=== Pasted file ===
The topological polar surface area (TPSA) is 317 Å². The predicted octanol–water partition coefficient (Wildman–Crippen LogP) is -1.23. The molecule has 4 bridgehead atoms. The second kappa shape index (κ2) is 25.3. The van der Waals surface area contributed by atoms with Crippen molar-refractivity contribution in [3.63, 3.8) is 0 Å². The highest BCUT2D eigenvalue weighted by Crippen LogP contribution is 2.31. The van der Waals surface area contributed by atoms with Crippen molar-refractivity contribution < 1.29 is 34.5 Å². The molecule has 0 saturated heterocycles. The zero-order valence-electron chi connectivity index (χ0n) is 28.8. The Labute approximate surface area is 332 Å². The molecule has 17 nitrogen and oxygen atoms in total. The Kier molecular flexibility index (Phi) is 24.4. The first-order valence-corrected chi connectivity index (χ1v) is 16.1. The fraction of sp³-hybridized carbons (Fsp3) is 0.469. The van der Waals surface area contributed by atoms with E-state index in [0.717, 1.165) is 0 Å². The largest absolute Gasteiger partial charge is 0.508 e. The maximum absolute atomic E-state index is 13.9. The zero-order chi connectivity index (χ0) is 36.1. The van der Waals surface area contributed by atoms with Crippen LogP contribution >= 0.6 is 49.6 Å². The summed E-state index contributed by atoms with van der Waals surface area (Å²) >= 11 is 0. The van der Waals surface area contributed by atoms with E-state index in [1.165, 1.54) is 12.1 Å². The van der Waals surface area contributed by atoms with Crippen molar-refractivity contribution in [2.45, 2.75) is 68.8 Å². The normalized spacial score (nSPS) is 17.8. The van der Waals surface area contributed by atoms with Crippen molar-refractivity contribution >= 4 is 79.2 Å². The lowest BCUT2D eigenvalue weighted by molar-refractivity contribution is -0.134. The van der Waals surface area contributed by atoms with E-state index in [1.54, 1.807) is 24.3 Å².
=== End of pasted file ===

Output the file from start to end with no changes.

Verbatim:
The topological polar surface area (TPSA) is 317 Å². The predicted octanol–water partition coefficient (Wildman–Crippen LogP) is -1.23. The molecule has 4 bridgehead atoms. The second kappa shape index (κ2) is 25.3. The van der Waals surface area contributed by atoms with Crippen molar-refractivity contribution in [3.63, 3.8) is 0 Å². The highest BCUT2D eigenvalue weighted by Crippen LogP contribution is 2.31. The van der Waals surface area contributed by atoms with Crippen molar-refractivity contribution < 1.29 is 34.5 Å². The molecule has 0 saturated heterocycles. The zero-order valence-electron chi connectivity index (χ0n) is 28.8. The Labute approximate surface area is 332 Å². The molecule has 17 nitrogen and oxygen atoms in total. The Kier molecular flexibility index (Phi) is 24.4. The first-order valence-corrected chi connectivity index (χ1v) is 16.1. The fraction of sp³-hybridized carbons (Fsp3) is 0.469. The van der Waals surface area contributed by atoms with E-state index in [0.717, 1.165) is 0 Å². The largest absolute Gasteiger partial charge is 0.508 e. The maximum absolute atomic E-state index is 13.9. The zero-order chi connectivity index (χ0) is 36.1. The van der Waals surface area contributed by atoms with Crippen LogP contribution >= 0.6 is 49.6 Å². The summed E-state index contributed by atoms with van der Waals surface area (Å²) >= 11 is 0. The van der Waals surface area contributed by atoms with E-state index in [1.165, 1.54) is 12.1 Å². The van der Waals surface area contributed by atoms with Crippen molar-refractivity contribution in [2.45, 2.75) is 68.8 Å². The normalized spacial score (nSPS) is 17.8. The van der Waals surface area contributed by atoms with Crippen molar-refractivity contribution >= 4 is 79.2 Å². The lowest BCUT2D eigenvalue weighted by molar-refractivity contribution is -0.134. The van der Waals surface area contributed by atoms with E-state index in [1.54, 1.807) is 24.3 Å².